Health Benefits and Uses of Indian Water Chestnut (Singhara)
About Indian Water Chestnut
English: Water chestnut or caltrop
Water chestnut or caltrop, is an aquatic plant belonging to the genus Trapa. The edible part is actually a large seed, which is surrounded by an odd-looking fruit.
Water chestnuts come from three aquatic plants:
- Trapa bicornis provides the ling or horn nut.
- Trapa natans provides the trapa or Jesuit nut.
- Trapa bispinosa provides the singhara nut.
Each plant's fruit is called water chestnut, but they are morphologically different from one another.
The Chinese water chestnut is from a different plant, Eleocharis dulcis, which provides an edible corm. A corm is a small underground stem that becomes bulbous. Chinese water chestnuts are not nuts, fruit, or seeds, but aquatic vegetables.
Nutrients in Indian Water Chestnut (Singhara)
Health Benefits of Water Chestnut (Singhara)
Singhara is widely used in Ayurvedic and Unani systems of medicine and is used to treat stomach, liver, kidney, and spleen ailments. It is a bitter, astringent, diuretic, and antiseptic plant.
Some of the reported health benefits are:
- It is a cooling food, ideal to counter summer heat.
- The juice relieves nausea and can improve the appetite.
- A paste of the seed helps to treat cracked heels.
- The acrid juice is used to control diarrhea and dysentery.
- Powdered singhara relieves cough.
- The fruit reduces inflammation and may act as an aphrodisiac.
- Applied regularly, singhara seed powder, mixed with lemon juice, will help treat eczema.
- Low in fat
- Low in sodium
- High in potassium
- Rich in minerals, including calcium, iron, zinc, and phosphorus
- Contains moderate amounts of fiber
- Good source of energy
Culinary Uses for Singhara
The nuts can be eaten raw, though they are usually boiled. When they are dried, they can be milled into a flour called singhara atta, or chestnut flour, which is used to make Indian roti or flatbread.
This flour is used to prepare foods for religious festivals, including Navratri. It is an allowed food during fasting days because it is not made of grain. The preparation of one such dish, singhara poori, the fried Indian bread, can be watched in the video below.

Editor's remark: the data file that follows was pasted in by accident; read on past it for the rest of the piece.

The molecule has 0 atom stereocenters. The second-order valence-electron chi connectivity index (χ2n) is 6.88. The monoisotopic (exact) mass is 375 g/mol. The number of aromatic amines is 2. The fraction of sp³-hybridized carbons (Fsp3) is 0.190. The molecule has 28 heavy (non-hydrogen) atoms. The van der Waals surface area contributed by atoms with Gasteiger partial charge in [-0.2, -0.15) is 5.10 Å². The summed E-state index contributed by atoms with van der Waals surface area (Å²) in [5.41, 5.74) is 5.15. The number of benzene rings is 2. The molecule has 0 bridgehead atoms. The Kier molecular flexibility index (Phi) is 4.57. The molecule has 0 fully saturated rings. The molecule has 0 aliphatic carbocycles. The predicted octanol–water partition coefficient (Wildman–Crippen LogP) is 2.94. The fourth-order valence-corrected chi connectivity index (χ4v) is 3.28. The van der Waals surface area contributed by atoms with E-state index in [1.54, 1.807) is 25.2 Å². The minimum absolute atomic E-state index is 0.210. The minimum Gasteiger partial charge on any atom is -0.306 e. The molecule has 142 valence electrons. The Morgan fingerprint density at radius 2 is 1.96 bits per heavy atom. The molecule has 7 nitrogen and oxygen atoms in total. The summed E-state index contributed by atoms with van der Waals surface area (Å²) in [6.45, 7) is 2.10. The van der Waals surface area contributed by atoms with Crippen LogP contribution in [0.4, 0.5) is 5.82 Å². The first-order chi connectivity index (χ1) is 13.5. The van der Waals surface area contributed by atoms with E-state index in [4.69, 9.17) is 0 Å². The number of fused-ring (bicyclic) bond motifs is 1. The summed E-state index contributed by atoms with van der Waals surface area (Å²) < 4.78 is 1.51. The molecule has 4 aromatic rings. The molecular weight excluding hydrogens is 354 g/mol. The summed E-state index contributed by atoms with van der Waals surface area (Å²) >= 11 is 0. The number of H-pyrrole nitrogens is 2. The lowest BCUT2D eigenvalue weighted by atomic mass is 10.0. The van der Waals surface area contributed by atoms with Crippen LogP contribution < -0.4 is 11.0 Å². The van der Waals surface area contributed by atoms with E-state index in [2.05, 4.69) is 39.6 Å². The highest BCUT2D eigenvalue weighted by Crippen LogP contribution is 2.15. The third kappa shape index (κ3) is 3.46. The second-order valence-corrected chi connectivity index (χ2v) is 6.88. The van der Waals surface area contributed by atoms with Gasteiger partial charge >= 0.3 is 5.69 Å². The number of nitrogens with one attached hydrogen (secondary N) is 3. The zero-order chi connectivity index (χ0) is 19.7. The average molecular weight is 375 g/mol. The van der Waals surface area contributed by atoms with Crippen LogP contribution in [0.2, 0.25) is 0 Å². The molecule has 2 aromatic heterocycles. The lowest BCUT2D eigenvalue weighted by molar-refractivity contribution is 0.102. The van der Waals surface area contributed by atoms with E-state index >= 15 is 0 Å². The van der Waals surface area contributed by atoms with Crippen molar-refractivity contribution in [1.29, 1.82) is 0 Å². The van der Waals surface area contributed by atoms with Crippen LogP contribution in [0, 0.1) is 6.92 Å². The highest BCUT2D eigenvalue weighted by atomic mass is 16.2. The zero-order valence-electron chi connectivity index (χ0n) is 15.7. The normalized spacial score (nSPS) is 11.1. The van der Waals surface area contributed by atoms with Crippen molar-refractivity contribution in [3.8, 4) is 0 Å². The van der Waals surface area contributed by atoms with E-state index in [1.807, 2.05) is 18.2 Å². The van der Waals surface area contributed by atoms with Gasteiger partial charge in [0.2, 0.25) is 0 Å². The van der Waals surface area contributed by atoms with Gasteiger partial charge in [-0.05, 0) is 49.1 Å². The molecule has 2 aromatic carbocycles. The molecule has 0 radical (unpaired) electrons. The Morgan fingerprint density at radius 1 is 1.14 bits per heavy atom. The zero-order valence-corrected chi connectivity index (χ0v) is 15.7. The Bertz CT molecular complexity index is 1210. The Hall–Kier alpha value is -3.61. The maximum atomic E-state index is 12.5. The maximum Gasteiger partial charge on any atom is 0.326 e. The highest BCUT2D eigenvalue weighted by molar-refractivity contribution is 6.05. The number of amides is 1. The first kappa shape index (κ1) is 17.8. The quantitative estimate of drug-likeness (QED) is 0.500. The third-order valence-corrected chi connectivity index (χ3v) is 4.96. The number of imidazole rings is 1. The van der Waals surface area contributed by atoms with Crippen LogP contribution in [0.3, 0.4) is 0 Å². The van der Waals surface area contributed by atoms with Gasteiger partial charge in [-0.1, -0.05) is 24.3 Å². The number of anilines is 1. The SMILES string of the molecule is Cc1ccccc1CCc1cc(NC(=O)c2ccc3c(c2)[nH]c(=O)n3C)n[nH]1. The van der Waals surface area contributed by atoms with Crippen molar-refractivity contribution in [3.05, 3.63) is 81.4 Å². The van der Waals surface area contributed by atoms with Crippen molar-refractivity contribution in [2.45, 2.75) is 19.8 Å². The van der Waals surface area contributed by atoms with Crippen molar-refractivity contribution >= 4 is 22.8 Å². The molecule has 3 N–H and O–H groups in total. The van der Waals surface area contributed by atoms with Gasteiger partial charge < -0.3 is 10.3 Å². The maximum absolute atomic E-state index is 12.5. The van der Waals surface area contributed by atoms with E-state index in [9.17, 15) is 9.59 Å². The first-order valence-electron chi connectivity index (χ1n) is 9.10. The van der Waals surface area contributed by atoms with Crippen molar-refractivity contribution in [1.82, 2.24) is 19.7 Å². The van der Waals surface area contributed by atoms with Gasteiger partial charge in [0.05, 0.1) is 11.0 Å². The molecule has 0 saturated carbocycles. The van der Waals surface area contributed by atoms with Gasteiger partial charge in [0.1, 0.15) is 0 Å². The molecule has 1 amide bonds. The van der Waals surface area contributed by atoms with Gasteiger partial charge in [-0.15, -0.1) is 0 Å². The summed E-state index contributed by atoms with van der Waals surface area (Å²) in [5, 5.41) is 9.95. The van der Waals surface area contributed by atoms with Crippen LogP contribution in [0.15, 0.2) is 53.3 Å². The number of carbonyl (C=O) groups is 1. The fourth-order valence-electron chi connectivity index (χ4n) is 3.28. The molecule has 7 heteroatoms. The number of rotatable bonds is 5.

The flour is also added to milk to make milk creamier and it can be used to make batter for deep-frying.
Singhade Ki Puri | Pudine Ka Raita | A Complete Navratri Vrat Meal Recipe
Don't eat singhara if you're constipated. Also, don't consume in excess, as these seeds can cause bloating and abdominal pain.
About the Indian Water Chestnut Plant
Water chestnuts cultivated in India are a specific variety. They have rough, thick skins. They aren't particularly good-looking and have a large white seed.
The plant grows in ponds, marshes, and lakes. The upper leaves float on the surface, while the rest of the plant remains submerged.
The petioles, or leaf stalks, hold air to help keep the upper leaves afloat. The plant has two types of roots: One that fixes the plant to the muddy substrate and a second that is attached to the underside of the leaves and floats free. These roots have photosynthetic activity.
The flowers open above the water surface. After pollination, they submerge themselves so that the fruit can develop. The fruit is always found under the leaves, and when it is mature, it drops off on its own and can be fished out with a net.
Singhara grow in three colors: green, red, and a blend of these two colors. The fruit are oddly shaped. They have between two and four short, thick, blunt projections jutting out from the thick seed coat, which is hard to remove. It can be either be sliced off into two pieces or removed by hand after the seed is boiled. Take care, because the seed coat can color the hands black when the fruit is handled.
The seeds are triangular and thick. They have a mild, sweet taste.
Singhara has been cultivated in India for at least 3,000 years. One can see roadside vendors hawking the raw or boiled fruit when it is in season. It is also cultivated in India, Pakistan, Bangladesh, Sri Lanka, Indonesia, Thailand, China, Taiwan, and Australia.
The information provided in this hub is not a substitute for professional medical advice. Please consult your physician or health care provider before taking any home remedies or supplements or starting a new health regime.
- Adkar, P., Dongare, A., Ambavade, S., & Bhaskar, V. H. (2014, February 10). Trapa bispinosa Roxb.: A Review on Nutritional and Pharmacological Aspects. Retrieved November 17, 2017, from https://www.hindawi.com/journals/aps/2014/959830/
- Alfasane, Md. Almujaddade, Moniruzzaman Khonder, M. Mahbubar Rahman. Department of Botany, University of Dhaka, Dhaka‐1000, Bangladesh. Biochemical Composition of the Fruits of Water Chestnut (Trapa bispinosa Roxb.). Dhaka Univ. J. Biol. Sci. 20(1): 95‐98, 2011 (January). Retrieved November 17, 2017, from https://www.banglajol.info/index.php/DUJBS/article/view/8879/6590
Other References Used
- Mann, S., Gupta, D., Gupta, V., & Gupta, R. (2011, November 27). Evaluation of Nutritional, Phytochemical, and Antioxidant Potential of Trapa Bispinosa Roxb. Fruit. Retrieved November 17, 2017, from http://www.ijppsjournal.com/Vol4Issue1/3050.pdf
This content is accurate and true to the best of the author’s knowledge and does not substitute for diagnosis, prognosis, treatment, prescription, and/or dietary advice from a licensed health professional. Drugs, supplements, and natural remedies may have dangerous side effects. If pregnant or nursing, consult with a qualified provider on an individual basis. Seek immediate help if you are experiencing a medical emergency.
© 2013 Rajan Singh Jolly